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[whitespace] Can't Beat 'Em: More bail agents are adopting the controversial business strategy of Jeff Stanley, owner of Bad Boys Bail Bonds.

Bail Bonding

Department of Corrections and Hall of Justice employees may have noticed a few more bail bond agents hawking their services along West Hedding last week. And they can expect to see even more of them in the coming weeks. That's because the county's Professional Bail Agents Association is lifting its opposition to handing out business fliers in front of the main jail and courthouse. The policy change pains the association's preppy Los Gatos president, Tedd Wallace. The Teddmeister has spent more than 20 years trying to change the industry's slimy image. To Wallace, handing out fliers in front of the courts is equivalent to a lawyer chasing ambulances. But Wallace insists that the change is necessary. Many agents have noticed their business volume decline ever since Bad Boys Bail Bonds started aggressively promoting its services one year ago (see "Jumpin' Bail," March 18, 1999). To old-timers in the bail biz, the new kids are not just violating professional standards, but pushing legal restrictions against soliciting inside jails or courthouses. Wallace says the Department of Insurance, which regulates the bail bond industry, won't be able to formally address his complaints for six months. ... "I can't find it in my heart to tell [other bail agents] to tough it out anymore," Wallace sighs. "It really has cut into our business for those of us who haven't been on the street. We're trying to gain back our share of the market that we've lost." ... Some bondsmen wanted the association to take more desperate measures and actually encourage agents to hit the streets. "The goal of this action is ... to make such a nuisance of ourselves that it is deemed by the city inappropriate and they make it go away," bail agent April Estrada wrote association members recently. "In order to do this we need as many people representing every agency out there generating the circus-like atmosphere and really making it a public nuisance." But Wallace prefers a more passive but permissive stance where the association isn't actually orchestrating a nuisance. ... Meanwhile, Jeff Stanley, owner of Bad Boys and a former fugitive bounty hunter, says he has noticed other bail reps illegally blocking the sidewalk. He says he'll tattle on them if necessary, and promises that Bad Boys will continue to "operate very professionally."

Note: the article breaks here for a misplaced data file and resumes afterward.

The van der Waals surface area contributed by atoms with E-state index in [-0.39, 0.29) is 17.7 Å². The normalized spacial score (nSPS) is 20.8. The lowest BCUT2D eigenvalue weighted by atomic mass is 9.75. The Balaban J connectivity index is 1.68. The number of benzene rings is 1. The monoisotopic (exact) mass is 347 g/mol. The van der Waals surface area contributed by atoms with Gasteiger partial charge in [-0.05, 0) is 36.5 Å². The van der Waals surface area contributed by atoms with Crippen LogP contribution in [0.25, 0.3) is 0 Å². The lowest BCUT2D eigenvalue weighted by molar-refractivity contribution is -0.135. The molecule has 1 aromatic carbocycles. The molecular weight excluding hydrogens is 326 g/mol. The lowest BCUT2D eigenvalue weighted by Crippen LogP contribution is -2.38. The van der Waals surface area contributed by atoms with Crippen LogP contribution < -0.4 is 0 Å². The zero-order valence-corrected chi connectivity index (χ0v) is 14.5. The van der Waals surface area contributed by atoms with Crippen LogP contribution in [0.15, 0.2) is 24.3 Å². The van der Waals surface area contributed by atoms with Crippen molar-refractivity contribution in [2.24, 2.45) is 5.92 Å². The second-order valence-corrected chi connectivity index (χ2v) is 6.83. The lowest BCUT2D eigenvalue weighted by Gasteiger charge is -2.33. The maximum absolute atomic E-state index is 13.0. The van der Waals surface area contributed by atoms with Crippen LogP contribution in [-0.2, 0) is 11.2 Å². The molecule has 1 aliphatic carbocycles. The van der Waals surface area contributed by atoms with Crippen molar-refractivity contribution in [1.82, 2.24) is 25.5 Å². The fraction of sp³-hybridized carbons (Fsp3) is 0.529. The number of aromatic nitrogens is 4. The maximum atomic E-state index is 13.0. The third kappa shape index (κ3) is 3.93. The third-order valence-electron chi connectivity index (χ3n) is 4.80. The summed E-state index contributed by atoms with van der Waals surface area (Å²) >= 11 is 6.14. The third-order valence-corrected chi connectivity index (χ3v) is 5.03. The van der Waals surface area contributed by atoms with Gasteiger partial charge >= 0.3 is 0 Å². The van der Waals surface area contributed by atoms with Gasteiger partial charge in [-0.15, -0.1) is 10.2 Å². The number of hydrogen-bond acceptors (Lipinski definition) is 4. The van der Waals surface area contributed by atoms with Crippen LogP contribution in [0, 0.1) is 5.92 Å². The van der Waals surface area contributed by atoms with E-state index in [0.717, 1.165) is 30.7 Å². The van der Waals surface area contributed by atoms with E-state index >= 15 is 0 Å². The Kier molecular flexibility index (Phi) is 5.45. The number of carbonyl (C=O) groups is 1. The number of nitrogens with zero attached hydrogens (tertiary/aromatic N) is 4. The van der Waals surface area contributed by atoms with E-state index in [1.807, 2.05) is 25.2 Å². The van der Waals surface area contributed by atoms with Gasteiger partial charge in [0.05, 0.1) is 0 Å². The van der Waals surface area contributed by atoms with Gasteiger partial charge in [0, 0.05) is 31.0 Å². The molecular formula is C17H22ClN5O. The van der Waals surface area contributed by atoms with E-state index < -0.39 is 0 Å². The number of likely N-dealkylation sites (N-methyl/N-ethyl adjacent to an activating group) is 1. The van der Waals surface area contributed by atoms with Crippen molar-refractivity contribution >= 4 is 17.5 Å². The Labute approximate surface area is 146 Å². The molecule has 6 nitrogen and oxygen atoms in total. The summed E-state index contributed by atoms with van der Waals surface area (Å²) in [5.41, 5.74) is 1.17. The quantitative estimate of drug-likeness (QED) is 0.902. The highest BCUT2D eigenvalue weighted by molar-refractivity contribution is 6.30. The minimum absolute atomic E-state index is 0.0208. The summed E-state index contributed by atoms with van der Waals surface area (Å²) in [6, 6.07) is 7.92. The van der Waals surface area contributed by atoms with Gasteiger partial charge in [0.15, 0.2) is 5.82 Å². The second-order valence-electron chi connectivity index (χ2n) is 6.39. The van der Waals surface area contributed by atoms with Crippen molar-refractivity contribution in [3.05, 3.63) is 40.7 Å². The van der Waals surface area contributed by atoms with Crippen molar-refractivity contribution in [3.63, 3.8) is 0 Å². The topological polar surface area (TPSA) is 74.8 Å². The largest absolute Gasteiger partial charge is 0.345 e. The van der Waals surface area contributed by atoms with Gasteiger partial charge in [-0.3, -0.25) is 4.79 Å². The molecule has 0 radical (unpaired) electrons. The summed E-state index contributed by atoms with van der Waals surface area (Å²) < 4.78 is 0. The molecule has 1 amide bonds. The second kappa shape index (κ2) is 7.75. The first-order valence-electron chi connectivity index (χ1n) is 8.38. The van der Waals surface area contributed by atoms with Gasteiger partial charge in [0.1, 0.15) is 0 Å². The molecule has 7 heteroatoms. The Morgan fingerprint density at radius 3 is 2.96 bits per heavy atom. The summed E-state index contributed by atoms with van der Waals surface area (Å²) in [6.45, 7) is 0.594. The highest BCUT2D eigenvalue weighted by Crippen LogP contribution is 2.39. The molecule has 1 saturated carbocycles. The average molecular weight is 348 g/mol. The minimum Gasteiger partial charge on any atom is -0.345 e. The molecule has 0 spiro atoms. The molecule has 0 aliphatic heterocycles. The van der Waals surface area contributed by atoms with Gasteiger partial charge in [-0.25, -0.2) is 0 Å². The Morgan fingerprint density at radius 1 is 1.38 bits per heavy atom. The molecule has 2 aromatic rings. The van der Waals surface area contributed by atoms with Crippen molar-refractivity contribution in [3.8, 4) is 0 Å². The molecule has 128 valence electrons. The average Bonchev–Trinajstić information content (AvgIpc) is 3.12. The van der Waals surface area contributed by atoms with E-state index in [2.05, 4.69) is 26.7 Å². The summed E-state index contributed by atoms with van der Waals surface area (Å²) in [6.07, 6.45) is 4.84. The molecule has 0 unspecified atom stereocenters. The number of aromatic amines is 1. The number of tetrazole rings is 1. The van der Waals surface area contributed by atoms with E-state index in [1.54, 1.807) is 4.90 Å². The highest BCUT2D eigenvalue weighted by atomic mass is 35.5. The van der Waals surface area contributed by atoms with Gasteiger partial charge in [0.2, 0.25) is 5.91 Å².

Peacock Game

A few weeks ago, Eye reported that a mysterious businessman from Portola Valley named Bill Peacock is seriously thinking about taking on Republican Congressman Tom Campbell. With a little sleuthing, Eye has been able to uncover a few more details about Peacock. ... In 1992 Peacock ran for the Democratic nomination to the U.S. Senate. The reason Californians haven't heard of him is that he ran for the Senate seat in Missouri, where he used to live. According to articles from the time in the St. Louis Post-Dispatch, Peacock, a Vietnam vet, served as assistant secretary of the Army during the Carter administration. He also boasted that he started the "Be All You Can Be" advertising campaign. His positions on the issues ranged from liberal to conservative: He supported universal health care, abortion rights and a bill banning permanent replacement of strikers. But he also opposed the Brady Bill, the legislation requiring a waiting period before buying a gun. A Reep strategist, salivating at the news that Peacock had opposed a gun control bill, observed, "I'm sure he took positions that went over well in Missouri, but won't play well in Silicon Valley." ... After coming in second, Peacock moved out to California and became a venture capitalist. Eye was able to hunt down Peacock, who proclaims that he is 95 percent sure he will run.